ADVENTURES AT THE
MALAYSIA HOTEL Part 2: Baby Farms and Mysterious Packages
Bruce Marshall was born in England but quickly escaped to Australia. After first visiting Thailand in 1991, he was a regular visitor for 15 years, and finally moved here in 2006. Bruce writes candidly for Naked Farang about his travels, observations and experiences in Thailand. Here he shares his insights into one of Bangkok's most iconic landmarks: the Malaysia Hotel.
The rent boys and girls at the Malaysia Hotel taught me about situations I would never have dreamt of.
I must admit that the girls who frequented the Malay Coffee Shop seemed to be far more interesting than the boys. First person that springs to mind was a woman named “Malia” (Maria?). She was a plump Thai woman and not the type you would think would be a “rent girl”, but she sure was! She was in her forties, and really did look like someone’s mum.
Well Malia was VERY popular with the farangs. Why? I have no idea! But she would happily sit with me and tell me tales about who she had met the day/night previously, some of them quite young guys! I will never forget Malia doing “the dinosaur walk” into the coffee shop one afternoon. “What’s wrong?” I enquired. “Oh, last night… very big!”
No holds were barred by these girls when they were talking about their adventures!
I later found out (from Malia and some other boys and girls) that Malia had been a “baby farm”. I had never even thought about this in my life, that you could make a living from having and selling babies, but apparently some girls do. It’s quite a sad tale though.
Malia I was told, even though quite sweet to chat to, also had a cold side. She had four children, one of which had been sold to a married couple from Melbourne, and I was led to believe she had never bothered to even register the births of the remaining three children.
She told me herself that the couple from Melbourne paid her well for the child, and she actually lived with her new born daughter and the couple in Melbourne for a few months. I’m not sure how much they paid her, but I believe it was a substantial amount.
How was this done? Easily! Just register the husband as the biological father when the baby is born in Bangkok; then the Thai mother and the “father” head off to the father’s country. After a period of time, the Thai mother decides she doesn’t like life in that country, and she simply flies home and leaves the baby behind. I think now 15 years later the rules have been tightened, but I know for sure that it was going on around the mid 1990’s.
My “friendship” with Malia came to a very sour end. She asked me in front of a Thai friend one day if I would take a birthday card back to Australia so that I could mail it to Melbourne on my return. In absolute naivety I said “Yes, sure”. My Thai friend pulled me aside and asked me what I was thinking. It might be packed with compressed heroin!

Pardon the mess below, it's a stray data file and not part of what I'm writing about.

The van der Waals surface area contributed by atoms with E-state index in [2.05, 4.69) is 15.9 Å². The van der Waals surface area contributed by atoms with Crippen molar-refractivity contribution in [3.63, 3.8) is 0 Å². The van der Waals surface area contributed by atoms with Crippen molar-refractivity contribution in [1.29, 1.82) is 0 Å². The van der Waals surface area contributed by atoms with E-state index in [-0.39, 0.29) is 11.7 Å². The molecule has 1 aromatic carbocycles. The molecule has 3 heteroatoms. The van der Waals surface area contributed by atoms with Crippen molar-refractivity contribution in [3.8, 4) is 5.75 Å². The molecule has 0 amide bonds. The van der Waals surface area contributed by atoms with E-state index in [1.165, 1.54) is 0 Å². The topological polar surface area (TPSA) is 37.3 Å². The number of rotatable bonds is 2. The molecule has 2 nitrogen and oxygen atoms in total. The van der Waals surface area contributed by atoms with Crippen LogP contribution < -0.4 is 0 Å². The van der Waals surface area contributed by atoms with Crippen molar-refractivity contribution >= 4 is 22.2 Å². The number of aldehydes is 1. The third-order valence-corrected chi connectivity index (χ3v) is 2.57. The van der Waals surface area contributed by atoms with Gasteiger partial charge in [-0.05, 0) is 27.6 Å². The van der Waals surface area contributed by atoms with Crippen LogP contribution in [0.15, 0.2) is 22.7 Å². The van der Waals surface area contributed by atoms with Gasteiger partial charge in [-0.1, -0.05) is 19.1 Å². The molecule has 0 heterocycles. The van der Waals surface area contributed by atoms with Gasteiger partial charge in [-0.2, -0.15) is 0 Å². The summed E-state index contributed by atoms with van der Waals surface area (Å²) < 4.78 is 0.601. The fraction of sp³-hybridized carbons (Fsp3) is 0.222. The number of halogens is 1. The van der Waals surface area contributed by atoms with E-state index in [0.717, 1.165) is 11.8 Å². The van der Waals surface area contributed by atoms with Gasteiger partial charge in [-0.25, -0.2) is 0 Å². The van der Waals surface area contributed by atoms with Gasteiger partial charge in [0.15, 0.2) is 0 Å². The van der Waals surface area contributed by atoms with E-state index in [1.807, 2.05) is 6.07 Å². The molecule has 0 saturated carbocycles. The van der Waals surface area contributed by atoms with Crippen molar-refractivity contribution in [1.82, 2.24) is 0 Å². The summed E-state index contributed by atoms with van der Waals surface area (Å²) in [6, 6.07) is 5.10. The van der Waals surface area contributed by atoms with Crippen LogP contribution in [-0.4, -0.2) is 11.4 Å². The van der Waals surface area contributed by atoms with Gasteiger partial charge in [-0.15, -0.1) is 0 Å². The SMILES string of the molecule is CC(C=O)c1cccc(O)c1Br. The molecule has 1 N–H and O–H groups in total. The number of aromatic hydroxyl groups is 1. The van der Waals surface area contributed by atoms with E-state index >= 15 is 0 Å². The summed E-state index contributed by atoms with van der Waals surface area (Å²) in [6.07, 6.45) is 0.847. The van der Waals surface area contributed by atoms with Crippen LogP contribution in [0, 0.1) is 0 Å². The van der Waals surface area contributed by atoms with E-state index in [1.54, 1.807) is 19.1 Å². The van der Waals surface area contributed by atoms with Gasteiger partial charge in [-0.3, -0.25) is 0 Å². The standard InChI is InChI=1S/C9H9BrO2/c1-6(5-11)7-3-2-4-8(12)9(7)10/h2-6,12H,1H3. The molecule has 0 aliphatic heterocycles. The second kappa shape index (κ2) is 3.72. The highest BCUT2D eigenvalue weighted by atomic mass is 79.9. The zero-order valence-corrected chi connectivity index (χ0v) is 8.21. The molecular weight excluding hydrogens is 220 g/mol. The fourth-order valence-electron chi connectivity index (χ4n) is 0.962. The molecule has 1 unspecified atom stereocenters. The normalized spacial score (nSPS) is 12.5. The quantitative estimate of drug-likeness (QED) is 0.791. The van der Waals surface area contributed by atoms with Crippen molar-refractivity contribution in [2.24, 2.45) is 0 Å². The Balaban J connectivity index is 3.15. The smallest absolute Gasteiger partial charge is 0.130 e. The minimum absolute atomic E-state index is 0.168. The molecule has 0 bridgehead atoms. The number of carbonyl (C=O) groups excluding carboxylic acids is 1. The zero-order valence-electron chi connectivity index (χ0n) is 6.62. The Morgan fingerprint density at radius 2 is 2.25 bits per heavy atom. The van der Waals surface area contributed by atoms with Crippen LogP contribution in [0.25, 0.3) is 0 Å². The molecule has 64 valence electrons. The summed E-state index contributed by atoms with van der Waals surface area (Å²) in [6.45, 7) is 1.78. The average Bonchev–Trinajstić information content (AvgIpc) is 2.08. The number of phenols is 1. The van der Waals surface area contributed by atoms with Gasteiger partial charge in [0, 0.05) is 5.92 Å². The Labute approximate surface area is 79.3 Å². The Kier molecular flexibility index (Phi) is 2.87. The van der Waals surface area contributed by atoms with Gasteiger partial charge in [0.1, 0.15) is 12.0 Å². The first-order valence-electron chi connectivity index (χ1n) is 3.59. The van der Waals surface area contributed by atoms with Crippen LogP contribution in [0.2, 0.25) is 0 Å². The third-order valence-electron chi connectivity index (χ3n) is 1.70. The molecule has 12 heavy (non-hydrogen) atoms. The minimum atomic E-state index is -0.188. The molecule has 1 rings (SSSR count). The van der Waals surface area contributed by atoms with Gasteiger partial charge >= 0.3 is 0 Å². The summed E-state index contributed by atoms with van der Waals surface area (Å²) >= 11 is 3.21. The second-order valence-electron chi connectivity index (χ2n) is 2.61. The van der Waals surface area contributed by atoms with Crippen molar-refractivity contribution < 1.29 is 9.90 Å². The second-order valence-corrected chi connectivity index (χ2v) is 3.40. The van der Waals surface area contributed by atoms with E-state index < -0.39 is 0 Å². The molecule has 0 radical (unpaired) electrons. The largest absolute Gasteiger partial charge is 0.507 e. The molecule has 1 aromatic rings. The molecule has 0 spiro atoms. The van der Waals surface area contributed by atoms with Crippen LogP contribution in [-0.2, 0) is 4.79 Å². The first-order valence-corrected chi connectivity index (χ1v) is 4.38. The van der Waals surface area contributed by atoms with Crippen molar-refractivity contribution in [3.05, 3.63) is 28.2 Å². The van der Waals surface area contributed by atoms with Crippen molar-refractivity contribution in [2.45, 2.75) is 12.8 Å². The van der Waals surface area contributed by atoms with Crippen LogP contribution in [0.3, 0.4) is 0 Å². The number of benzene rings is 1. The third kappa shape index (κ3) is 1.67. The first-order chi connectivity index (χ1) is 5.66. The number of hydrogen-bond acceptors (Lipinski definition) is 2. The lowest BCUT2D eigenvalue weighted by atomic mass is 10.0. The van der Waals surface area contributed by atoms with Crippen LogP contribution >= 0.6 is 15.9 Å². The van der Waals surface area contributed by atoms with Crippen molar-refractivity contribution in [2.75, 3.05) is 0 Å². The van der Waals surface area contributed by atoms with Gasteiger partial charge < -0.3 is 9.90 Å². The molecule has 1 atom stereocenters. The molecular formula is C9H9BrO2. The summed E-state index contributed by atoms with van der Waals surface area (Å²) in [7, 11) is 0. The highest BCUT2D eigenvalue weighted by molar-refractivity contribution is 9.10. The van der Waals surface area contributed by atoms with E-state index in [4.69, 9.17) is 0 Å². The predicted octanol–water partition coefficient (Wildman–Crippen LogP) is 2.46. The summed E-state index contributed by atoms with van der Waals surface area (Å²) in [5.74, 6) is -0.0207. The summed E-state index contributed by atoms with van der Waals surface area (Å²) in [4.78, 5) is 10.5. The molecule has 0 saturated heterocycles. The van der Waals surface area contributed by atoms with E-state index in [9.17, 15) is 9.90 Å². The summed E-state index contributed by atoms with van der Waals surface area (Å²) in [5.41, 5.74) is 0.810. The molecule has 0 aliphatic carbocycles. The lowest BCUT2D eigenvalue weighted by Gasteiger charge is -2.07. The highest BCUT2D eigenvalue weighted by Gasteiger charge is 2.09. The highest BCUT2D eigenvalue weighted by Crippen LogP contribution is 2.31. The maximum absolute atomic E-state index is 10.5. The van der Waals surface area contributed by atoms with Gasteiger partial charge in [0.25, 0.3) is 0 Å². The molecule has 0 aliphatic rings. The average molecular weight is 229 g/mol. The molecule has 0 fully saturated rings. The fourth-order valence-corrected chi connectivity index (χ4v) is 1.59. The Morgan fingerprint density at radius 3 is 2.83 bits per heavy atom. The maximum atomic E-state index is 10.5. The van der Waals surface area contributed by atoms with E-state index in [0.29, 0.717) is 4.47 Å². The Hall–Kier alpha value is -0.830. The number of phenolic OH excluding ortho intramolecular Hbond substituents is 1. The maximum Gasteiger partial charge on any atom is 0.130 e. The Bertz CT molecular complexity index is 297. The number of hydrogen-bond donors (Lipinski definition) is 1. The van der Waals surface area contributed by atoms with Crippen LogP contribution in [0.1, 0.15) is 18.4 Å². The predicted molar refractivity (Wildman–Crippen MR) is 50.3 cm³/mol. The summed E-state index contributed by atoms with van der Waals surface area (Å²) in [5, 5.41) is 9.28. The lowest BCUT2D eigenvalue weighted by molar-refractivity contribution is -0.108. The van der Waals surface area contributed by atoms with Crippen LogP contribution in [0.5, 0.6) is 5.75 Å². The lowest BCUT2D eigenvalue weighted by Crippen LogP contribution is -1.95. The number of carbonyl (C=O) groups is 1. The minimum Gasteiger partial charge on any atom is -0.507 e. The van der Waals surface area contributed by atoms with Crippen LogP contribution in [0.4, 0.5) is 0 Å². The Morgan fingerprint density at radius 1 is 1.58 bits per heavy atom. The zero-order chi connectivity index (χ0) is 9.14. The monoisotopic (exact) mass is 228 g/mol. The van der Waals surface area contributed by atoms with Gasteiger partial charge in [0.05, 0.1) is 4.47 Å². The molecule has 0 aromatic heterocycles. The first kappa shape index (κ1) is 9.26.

The next day the “one card” had become half a dozen “letters” which she wanted me to mail from Australia to different parts of the world. I was awake to what she was up to, and I tried my best to avoid her, but one day the letters were slipped under my hotel room door.
My Thai friend stormed down to the coffee shop and told her to back off. The next morning I checked out. Malia came running up to the taxi and tried to open the door so she could pass the letters to me. Who knows what was in them, but I never had contact with her again after that. On later visits to Bangkok I saw her in the coffee shop, but I stayed well away from her.
Malia wasn’t the only “baby farmer” I met at the Malaysia Hotel. Around the same period, I also met Aey. Aey had two young daughters and had recently been bought a large house in Bangkok by her new “boyfriend”, who was a gay Aussie business man. His name was “Elliot” (name changed to protect him). Elliot and his Aussie boyfriend were quite wealthy and had decided they wanted a child. So they paid Aey to do it for them. Aey was nine months pregnant when I met her and Elliot.
Elliot had been holed up at the Malaysia Hotel for seven months. He didn’t trust Aey to hand over the baby, and was worried she might even do a runner, so he had to live with her at the Malaysia Hotel to make sure. It all sounds sordid, but in all defence of Elliot, he had looked after Aey, paid for her upkeep, made sure she ate well, and took care of her while she was pregnant.
The deal was as mentioned before: on the birth of the baby, he would register the birth with him as the father (rumour had it the real father was a Hong Kong business man), and then Aey was free to travel to Australia with him.
It all looked like a perfect set up. He had a very large home in Sydney and she was free to live there and be with her baby for life if she wanted to. Her two other daughters were already being reared by her sister.
Aey told me that me that she really wanted a boy. When the birth came, everything went smoothly and she had a beautiful baby boy who they named Bobby (not the real name). Aey didn’t want to breast feed him as she was afraid of connecting with him, but little Bobby became sick with a stomach virus, and the doctor advised breast feeding. She immediately connected with him, and didn’t want to let him go. Elliot offered to take her with him and Bobby when Bobby was a month old. She would have had a great life in Australia, but she refused and let him go, saying she liked her life the way it was.
I saw Aey two years later at the Malaysia Hotel. She was burnt out, jaded and had aged badly. With another customer, she was complaining she lost her son. But I know that Bobby had a good home in Sydney. Elliot kept in contact with me, and today Bobby is a happy, well-educated teenager living a happy life in Sydney.
As for Aey, I never saw her again. I guess she just accepted her fate, but she did have a choice in the end. What do you think?